Most of us don’t understand why he was wrong. A common misbelief is that the reason he was wrong is that he failed to anticipate improved technology. My analysis suggests that there were really two underlying factors which enabled the development and widespread use of technology. These were (1) the beginning of fossil fuel use, which ramped up immediately after his writing, and (2) a ramp up in non-governmental debt after World War II, which enabled the rapid uptake of new technology such as the sale of cars and trucks. Without fossil fuels, availability of  materials such as metal and glass (needed for most types of technology) would have been severely restricted. Without increased debt, common people would not have been able to afford the new types of high-tech products that businesses were able to produce.

This issue of why Malthus’s forecast was wrong is relevant today, as we grapple with the issues of world hunger and of oil consumption that is not growing as rapidly as consumers would like–certainly it is not keeping oil prices down at historic levels.

What Malthus Didn’t Anticipate

Malthus was writing immediately before fossil fuel use started to ramp up.

Figure 1. World Energy Consumption by Source, Based on Vaclav Smil estimates from Energy Transitions: History, Requirements and Prospects and together with BP Statistical Data on 1965 and subsequent

Figure 1. World Energy Consumption by Source, Based on Vaclav Smil estimates from Energy Transitions: History, Requirements and Prospects and together with BP Statistical Data on 1965 and subsequent

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Energy Leveraging: An Explanation for China’s Success and the World’s Unemployment

If an employer wants to maximize profits, it will want to leverage its use of high-priced energy sources.  From an employer’s point of view, there are basically three kinds of energy, from most to least expensive:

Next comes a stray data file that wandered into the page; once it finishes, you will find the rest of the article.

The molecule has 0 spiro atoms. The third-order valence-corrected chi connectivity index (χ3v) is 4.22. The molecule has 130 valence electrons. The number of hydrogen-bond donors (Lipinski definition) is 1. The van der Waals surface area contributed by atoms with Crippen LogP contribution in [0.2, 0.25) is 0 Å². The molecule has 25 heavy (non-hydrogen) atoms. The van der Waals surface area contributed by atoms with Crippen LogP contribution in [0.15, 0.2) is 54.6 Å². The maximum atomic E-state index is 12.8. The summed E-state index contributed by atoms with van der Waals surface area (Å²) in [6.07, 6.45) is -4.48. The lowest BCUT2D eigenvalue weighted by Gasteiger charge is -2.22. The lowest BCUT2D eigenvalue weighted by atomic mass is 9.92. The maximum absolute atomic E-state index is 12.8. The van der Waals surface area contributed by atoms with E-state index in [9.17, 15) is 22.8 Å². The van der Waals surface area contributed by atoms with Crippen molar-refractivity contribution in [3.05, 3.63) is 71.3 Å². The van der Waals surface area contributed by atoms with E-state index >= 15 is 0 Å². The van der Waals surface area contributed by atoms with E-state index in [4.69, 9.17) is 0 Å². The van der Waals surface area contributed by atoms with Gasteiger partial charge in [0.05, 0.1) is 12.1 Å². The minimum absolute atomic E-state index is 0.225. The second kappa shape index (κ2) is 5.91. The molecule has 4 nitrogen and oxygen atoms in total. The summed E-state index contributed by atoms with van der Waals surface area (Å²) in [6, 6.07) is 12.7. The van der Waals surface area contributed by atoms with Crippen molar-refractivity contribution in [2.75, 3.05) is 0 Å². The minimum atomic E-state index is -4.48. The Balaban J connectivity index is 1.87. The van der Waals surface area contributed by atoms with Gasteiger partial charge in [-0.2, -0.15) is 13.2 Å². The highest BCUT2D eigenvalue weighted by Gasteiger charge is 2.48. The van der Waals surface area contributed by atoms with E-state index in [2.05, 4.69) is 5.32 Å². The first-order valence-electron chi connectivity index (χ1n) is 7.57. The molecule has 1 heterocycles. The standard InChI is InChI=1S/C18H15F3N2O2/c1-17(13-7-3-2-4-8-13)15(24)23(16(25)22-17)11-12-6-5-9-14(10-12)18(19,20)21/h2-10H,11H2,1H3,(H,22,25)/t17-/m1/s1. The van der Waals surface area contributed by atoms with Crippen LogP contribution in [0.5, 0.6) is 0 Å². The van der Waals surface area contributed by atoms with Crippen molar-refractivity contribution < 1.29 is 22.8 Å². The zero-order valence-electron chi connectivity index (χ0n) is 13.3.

1. Human energy
  2. Petroleum energy
  3. Everything else

If an employer wants to keep its costs low, it needs to minimize its use of expensive energy sources. The primary way it does this is by leveraging expensive energy sources with cheaper energy sources that help keep overall energy costs in line with what competitors (including overseas competitors) are paying. Thus, employers will want to use as little human and petroleum energy as possible, instead using cheap energy to substitute.

Human Energy

Human energy is the most expensive form of energy. It is very expensive because an employer needs to pay the employee enough to live on. This amount includes the cost of energy to fulfill the human’s needs, plus enough extra to cover taxes to cover the cost of energy for those who for some reason cannot work, plus taxes for maintenance of public infrastructure. An employer can keep his cost of human energy low by

  1. Substituting mechanical or electrical energy, which is usually cheaper.
  2. Hiring humans whose wage costs are low. Usually this means is humans who use little energy in their personal lives, and what energy is used, is cheap energy.
  3. Hiring in areas where taxes are low, usually reflecting a lack of benefits to employees. Continue reading